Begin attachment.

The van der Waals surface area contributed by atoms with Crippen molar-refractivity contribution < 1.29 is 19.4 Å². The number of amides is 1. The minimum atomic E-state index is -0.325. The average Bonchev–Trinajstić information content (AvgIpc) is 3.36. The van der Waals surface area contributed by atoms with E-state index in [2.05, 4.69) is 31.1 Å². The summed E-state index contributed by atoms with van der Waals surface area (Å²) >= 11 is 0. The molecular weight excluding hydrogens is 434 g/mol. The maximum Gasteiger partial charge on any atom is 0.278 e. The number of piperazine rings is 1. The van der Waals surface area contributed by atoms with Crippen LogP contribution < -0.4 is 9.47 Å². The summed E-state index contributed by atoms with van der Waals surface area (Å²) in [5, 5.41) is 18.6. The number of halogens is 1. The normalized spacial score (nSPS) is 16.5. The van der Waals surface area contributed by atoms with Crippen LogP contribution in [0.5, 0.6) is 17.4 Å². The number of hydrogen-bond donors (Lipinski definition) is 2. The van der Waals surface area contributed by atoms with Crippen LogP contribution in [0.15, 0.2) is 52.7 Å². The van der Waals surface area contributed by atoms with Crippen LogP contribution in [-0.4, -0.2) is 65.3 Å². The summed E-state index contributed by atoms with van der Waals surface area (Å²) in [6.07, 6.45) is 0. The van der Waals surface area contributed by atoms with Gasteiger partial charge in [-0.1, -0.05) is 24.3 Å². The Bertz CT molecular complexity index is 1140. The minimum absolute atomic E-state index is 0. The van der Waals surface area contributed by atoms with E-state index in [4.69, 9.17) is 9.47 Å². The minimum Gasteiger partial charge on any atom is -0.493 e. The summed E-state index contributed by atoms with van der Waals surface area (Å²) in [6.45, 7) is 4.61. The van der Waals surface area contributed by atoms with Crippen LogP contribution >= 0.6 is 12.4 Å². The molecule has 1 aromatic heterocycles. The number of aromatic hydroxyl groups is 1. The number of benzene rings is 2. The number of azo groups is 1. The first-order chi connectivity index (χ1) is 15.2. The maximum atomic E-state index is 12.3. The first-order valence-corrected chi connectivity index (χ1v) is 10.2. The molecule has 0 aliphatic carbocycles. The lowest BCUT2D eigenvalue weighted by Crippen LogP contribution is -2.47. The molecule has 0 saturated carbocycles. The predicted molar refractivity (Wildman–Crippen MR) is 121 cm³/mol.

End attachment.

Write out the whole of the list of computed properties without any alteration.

The van der Waals surface area contributed by atoms with Crippen molar-refractivity contribution < 1.29 is 19.4 Å². The number of amides is 1. The minimum atomic E-state index is -0.325. The average Bonchev–Trinajstić information content (AvgIpc) is 3.36. The van der Waals surface area contributed by atoms with E-state index in [2.05, 4.69) is 31.1 Å². The summed E-state index contributed by atoms with van der Waals surface area (Å²) >= 11 is 0. The molecular weight excluding hydrogens is 434 g/mol. The maximum Gasteiger partial charge on any atom is 0.278 e. The number of piperazine rings is 1. The van der Waals surface area contributed by atoms with Crippen LogP contribution < -0.4 is 9.47 Å². The summed E-state index contributed by atoms with van der Waals surface area (Å²) in [5, 5.41) is 18.6. The number of halogens is 1. The normalized spacial score (nSPS) is 16.5. The van der Waals surface area contributed by atoms with Crippen LogP contribution in [0.5, 0.6) is 17.4 Å². The number of hydrogen-bond donors (Lipinski definition) is 2. The van der Waals surface area contributed by atoms with Crippen LogP contribution in [0.15, 0.2) is 52.7 Å². The van der Waals surface area contributed by atoms with Crippen LogP contribution in [-0.4, -0.2) is 65.3 Å². The summed E-state index contributed by atoms with van der Waals surface area (Å²) in [6.07, 6.45) is 0. The van der Waals surface area contributed by atoms with Gasteiger partial charge in [-0.1, -0.05) is 24.3 Å². The Bertz CT molecular complexity index is 1140. The minimum absolute atomic E-state index is 0. The van der Waals surface area contributed by atoms with E-state index in [4.69, 9.17) is 9.47 Å². The minimum Gasteiger partial charge on any atom is -0.493 e. The summed E-state index contributed by atoms with van der Waals surface area (Å²) in [6.45, 7) is 4.61. The van der Waals surface area contributed by atoms with Crippen LogP contribution >= 0.6 is 12.4 Å². The molecule has 1 aromatic heterocycles. The number of aromatic hydroxyl groups is 1. The number of benzene rings is 2. The number of azo groups is 1. The first-order chi connectivity index (χ1) is 15.2. The maximum atomic E-state index is 12.3. The first-order valence-corrected chi connectivity index (χ1v) is 10.2. The molecule has 0 aliphatic carbocycles. The lowest BCUT2D eigenvalue weighted by Crippen LogP contribution is -2.47. The molecule has 0 saturated carbocycles. The predicted molar refractivity (Wildman–Crippen MR) is 121 cm³/mol.